Background: Documenting the patterns of oral anticoagulation therapy (OAT) is essential to prevent thromboembolic complications of nonvalvular atrial fibrillation (NVAF).
Objective: To report the patterns of OAT according to age and thromboembolic risk in patients included in CARMEN-AF, a nationwide registry of NVAF in Mexico, an upper middle-income country.
Material and methods: There were 1,423 consecutive patients =18 years old and with at least one thromboembolic risk factor enrolled in the CARMEN-AF Registry at their regular clinical visit during a three-year period. They were analyzed according to 1) age, 2) AF type, and 3) CHA2DS2-VASc score.
Results: Overall, 16.4% of patients did not receive antithrombotic treatment, 19.4% received antiplatelet drugs (APD), 29.2% vitamin K antagonists (VKA), and 34.6% direct oral anticoagulants (DOAC). With increasing age, the proportion of subjects treated with VKA decreased significantly from 36.2% in subjects 2DS2-VASc =2) compared with the moderate risk group (41% in CHA2DS2-VASc = 1).
Conclusions: VKA use for NVAF in Mexico decreased in relation to increasing age. The proportion of DOAC therapy was the same in all age groups. Nevertheless, elderly patients with high thromboembolic risk received a suboptimal thromboprophylaxis. These data could help to improve gaps in the implementation of global guidelines.
Clinical trial registration: http://www.clinicaltrials.gov. Unique identifier: NCT02334852.
Oral anticoagulation therapy (OAT) is the cornerstone of stroke prevention in nonvalvular atrial fibrillation (NVAF) . Current registries of anticoagulation therapy (ACT) for NVAF are a priority in high-income countries [2, 3]. However, in upper middle-income countries like Mexico, there is scarce epidemiological data about OAT for NVAF [4, 5].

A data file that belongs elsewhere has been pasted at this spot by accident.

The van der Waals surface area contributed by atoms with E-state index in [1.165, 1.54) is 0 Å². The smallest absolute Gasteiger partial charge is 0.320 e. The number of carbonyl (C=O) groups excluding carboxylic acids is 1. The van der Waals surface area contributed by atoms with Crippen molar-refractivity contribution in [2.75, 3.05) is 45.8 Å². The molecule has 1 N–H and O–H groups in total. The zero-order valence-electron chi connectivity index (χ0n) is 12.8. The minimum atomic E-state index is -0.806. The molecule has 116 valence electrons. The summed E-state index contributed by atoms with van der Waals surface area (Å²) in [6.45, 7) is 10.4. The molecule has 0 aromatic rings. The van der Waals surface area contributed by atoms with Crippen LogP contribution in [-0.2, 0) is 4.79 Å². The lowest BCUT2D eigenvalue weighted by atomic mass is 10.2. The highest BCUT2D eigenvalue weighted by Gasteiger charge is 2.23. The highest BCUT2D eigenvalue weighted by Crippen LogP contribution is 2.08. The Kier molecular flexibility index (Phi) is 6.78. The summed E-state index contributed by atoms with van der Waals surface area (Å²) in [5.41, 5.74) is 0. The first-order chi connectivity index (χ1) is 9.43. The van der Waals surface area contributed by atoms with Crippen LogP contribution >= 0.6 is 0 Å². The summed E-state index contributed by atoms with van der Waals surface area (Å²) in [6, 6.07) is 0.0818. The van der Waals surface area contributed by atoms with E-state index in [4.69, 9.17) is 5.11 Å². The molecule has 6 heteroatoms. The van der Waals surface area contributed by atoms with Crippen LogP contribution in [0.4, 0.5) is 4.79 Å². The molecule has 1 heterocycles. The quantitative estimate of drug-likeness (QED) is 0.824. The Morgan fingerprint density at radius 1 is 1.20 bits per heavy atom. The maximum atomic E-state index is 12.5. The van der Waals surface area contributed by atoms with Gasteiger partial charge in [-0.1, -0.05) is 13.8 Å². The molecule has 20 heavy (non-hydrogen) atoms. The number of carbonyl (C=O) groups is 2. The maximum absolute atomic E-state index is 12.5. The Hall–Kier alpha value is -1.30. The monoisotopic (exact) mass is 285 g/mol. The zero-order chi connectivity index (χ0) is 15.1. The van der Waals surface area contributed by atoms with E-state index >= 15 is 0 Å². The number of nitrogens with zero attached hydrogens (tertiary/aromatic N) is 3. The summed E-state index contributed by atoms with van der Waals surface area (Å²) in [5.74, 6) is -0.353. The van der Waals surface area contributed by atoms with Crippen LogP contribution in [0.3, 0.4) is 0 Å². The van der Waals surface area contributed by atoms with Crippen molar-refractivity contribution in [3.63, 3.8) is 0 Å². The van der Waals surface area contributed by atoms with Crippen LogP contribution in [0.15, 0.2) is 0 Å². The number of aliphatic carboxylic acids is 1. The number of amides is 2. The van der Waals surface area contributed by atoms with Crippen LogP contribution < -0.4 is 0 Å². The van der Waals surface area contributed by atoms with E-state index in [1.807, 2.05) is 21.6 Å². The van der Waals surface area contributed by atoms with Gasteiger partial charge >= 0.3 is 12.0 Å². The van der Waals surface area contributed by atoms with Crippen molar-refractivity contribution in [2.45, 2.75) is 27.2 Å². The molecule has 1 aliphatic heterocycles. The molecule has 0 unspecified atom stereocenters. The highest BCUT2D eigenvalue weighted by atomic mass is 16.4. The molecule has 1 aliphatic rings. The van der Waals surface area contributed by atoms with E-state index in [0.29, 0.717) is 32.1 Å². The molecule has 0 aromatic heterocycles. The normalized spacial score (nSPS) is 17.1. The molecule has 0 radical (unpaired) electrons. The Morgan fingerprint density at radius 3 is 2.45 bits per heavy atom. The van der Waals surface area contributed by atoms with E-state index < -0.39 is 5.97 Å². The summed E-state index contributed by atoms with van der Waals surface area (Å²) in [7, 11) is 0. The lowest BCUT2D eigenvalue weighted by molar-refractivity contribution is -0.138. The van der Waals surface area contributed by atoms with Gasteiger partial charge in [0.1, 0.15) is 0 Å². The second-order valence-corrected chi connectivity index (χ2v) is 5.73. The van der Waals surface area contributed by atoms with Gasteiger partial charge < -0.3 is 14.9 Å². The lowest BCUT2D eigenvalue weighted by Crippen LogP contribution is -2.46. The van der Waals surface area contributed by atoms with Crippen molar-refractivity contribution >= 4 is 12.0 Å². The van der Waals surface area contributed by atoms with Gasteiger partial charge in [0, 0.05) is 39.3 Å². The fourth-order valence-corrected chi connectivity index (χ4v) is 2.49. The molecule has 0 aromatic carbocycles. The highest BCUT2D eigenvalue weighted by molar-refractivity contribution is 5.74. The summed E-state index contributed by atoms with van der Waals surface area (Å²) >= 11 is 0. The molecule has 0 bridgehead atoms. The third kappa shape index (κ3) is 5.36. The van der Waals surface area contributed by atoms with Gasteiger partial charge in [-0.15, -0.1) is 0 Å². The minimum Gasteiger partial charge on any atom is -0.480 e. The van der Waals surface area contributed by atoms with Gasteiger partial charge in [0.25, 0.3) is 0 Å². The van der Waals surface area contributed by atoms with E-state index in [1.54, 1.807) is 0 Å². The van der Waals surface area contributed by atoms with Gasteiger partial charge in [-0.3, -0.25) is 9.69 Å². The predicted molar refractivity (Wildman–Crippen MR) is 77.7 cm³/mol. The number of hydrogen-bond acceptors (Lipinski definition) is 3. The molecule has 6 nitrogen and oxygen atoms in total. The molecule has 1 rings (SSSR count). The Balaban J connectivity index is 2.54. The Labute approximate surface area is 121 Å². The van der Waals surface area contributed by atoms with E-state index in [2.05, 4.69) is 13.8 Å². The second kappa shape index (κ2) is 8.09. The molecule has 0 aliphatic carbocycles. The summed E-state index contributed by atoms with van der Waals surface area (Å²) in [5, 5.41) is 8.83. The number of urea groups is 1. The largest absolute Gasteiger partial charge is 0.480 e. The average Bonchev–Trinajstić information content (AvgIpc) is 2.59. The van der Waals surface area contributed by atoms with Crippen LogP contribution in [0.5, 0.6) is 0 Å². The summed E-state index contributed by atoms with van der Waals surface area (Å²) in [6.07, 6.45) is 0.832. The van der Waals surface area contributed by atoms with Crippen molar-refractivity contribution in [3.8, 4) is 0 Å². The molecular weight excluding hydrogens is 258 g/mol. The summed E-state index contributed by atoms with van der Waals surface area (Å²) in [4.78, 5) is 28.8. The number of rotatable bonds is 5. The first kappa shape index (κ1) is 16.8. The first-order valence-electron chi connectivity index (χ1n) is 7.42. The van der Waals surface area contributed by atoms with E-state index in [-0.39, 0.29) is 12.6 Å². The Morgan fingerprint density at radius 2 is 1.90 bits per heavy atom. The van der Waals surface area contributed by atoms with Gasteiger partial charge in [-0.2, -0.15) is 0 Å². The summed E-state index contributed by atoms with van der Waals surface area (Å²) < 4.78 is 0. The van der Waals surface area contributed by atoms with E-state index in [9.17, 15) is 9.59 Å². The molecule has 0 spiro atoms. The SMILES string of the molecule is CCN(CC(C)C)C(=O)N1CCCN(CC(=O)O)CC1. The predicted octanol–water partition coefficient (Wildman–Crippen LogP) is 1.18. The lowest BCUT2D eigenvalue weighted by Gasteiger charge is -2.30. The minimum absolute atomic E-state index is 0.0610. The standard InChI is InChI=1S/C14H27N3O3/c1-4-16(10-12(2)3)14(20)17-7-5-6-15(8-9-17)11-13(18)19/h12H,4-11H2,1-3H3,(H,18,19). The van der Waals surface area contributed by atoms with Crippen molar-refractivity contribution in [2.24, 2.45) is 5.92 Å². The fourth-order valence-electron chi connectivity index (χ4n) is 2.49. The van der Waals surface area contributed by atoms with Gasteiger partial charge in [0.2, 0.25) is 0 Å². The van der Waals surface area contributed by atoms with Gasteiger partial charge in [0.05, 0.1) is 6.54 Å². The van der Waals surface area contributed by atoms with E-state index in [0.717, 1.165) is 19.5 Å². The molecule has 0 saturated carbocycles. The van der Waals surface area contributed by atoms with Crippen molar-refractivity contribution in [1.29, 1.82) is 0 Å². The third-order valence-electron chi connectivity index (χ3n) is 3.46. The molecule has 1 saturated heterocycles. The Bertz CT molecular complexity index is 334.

CARMEN-AF (Registry of Atrial Fibrillation and Embolic Risk in Mexico) is a nationwide, industry-independent registry, developed as a means to bridge the information gap about OAT for NVAF in Mexico . Herein, we report the results of the CARMEN-AF Registry, analyzed by age, AF type, and thromboembolic risk.
CARMEN-AF is an ongoing, observational, longitudinal, multi-center, nationwide registry of OAT in NVAF in Mexico. A full list of the investigators of the Registry could be consulted in the Appendix A of this article. The protocol has already been published . An English version of the Registry of Atrial Fibrillation and Embolic Risk in Mexico (CARMEN-AF) could be consulted in Supplementary Material. Mexico’s economic status as an upper-middle income country is based on the 2013 World Bank Classification according to gross national income per capita . A total of 1,423 consecutive patients were enrolled in a three-year period (September 19, 2014 – December 18, 2017).
Eligible patients were at least 18 years old, with one or more risk factors for thromboembolism evaluated by CHA2DS2-VASc score and diagnosed with NVAF at least 6 months prior to their inclusion. Patients were included independent of anti-thrombotic therapy (ATT) (antiplatelet drugs [APD], vitamin K antagonists [VKA] or direct oral anticoagulants [DOAC] available in Mexico [dabigatran, rivaroxaban, and apixaban]). We used cross-sectional data obtained at patient recruitment. Physicians performed data collection at regular clinic visits using a paper-based case report form, with subsequent capture in an electronic case report form for data storage.
A table specifying the centers that participated, grouped by state (geographical distribution), and details about the type of clinic (public/private, second/third level), and the type of practice (the specialty of the center coordinator) can be consulted in the supplementary material. It also includes the type of residence of the patients (urban or rural). All patients were treated in urban centers (mostly by cardiologists), representing 29 states of the Mexican Republic. All patients were assessed at an initial clinical visit with a complete medical history and physical examination (Table 1).